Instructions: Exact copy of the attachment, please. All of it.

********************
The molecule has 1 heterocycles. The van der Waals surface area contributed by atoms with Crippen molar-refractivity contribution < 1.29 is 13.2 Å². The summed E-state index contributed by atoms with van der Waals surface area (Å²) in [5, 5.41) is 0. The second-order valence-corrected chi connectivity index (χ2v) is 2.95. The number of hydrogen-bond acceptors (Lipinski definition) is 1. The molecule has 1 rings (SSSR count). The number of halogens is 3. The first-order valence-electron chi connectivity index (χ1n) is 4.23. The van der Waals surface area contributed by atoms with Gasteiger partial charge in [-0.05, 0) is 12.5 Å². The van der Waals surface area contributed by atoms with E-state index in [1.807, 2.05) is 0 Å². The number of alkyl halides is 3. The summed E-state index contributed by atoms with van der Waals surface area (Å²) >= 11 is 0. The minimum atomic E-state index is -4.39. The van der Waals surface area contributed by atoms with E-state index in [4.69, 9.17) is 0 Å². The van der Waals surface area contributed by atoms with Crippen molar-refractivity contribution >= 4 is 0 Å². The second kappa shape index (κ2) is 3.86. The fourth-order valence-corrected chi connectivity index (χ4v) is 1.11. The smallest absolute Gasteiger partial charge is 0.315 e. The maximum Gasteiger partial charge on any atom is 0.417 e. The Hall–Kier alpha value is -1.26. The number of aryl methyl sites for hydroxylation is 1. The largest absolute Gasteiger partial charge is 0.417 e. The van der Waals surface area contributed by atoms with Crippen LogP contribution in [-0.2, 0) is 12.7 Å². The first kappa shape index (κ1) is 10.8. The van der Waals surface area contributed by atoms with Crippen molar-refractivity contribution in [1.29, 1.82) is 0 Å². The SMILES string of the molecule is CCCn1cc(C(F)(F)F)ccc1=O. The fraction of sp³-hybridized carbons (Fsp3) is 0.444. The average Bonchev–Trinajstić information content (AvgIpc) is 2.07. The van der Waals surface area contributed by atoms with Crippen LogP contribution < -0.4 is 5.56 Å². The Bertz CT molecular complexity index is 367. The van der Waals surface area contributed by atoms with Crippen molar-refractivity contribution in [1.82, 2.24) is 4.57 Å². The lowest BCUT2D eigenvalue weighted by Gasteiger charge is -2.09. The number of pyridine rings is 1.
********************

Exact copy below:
The molecule has 1 heterocycles. The van der Waals surface area contributed by atoms with Crippen molar-refractivity contribution < 1.29 is 13.2 Å². The summed E-state index contributed by atoms with van der Waals surface area (Å²) in [5, 5.41) is 0. The second-order valence-corrected chi connectivity index (χ2v) is 2.95. The number of hydrogen-bond acceptors (Lipinski definition) is 1. The molecule has 1 rings (SSSR count). The number of halogens is 3. The first-order valence-electron chi connectivity index (χ1n) is 4.23. The van der Waals surface area contributed by atoms with Gasteiger partial charge in [-0.05, 0) is 12.5 Å². The van der Waals surface area contributed by atoms with E-state index in [1.807, 2.05) is 0 Å². The number of alkyl halides is 3. The summed E-state index contributed by atoms with van der Waals surface area (Å²) >= 11 is 0. The minimum atomic E-state index is -4.39. The van der Waals surface area contributed by atoms with E-state index in [4.69, 9.17) is 0 Å². The van der Waals surface area contributed by atoms with Crippen molar-refractivity contribution >= 4 is 0 Å². The second kappa shape index (κ2) is 3.86. The fourth-order valence-corrected chi connectivity index (χ4v) is 1.11. The smallest absolute Gasteiger partial charge is 0.315 e. The maximum Gasteiger partial charge on any atom is 0.417 e. The Hall–Kier alpha value is -1.26. The number of aryl methyl sites for hydroxylation is 1. The largest absolute Gasteiger partial charge is 0.417 e. The van der Waals surface area contributed by atoms with Crippen LogP contribution in [-0.2, 0) is 12.7 Å². The first kappa shape index (κ1) is 10.8. The van der Waals surface area contributed by atoms with Crippen molar-refractivity contribution in [1.29, 1.82) is 0 Å². The SMILES string of the molecule is CCCn1cc(C(F)(F)F)ccc1=O. The fraction of sp³-hybridized carbons (Fsp3) is 0.444. The average Bonchev–Trinajstić information content (AvgIpc) is 2.07. The van der Waals surface area contributed by atoms with Crippen LogP contribution < -0.4 is 5.56 Å². The Bertz CT molecular complexity index is 367. The van der Waals surface area contributed by atoms with Crippen molar-refractivity contribution in [1.82, 2.24) is 4.57 Å². The lowest BCUT2D eigenvalue weighted by Gasteiger charge is -2.09. The number of pyridine rings is 1.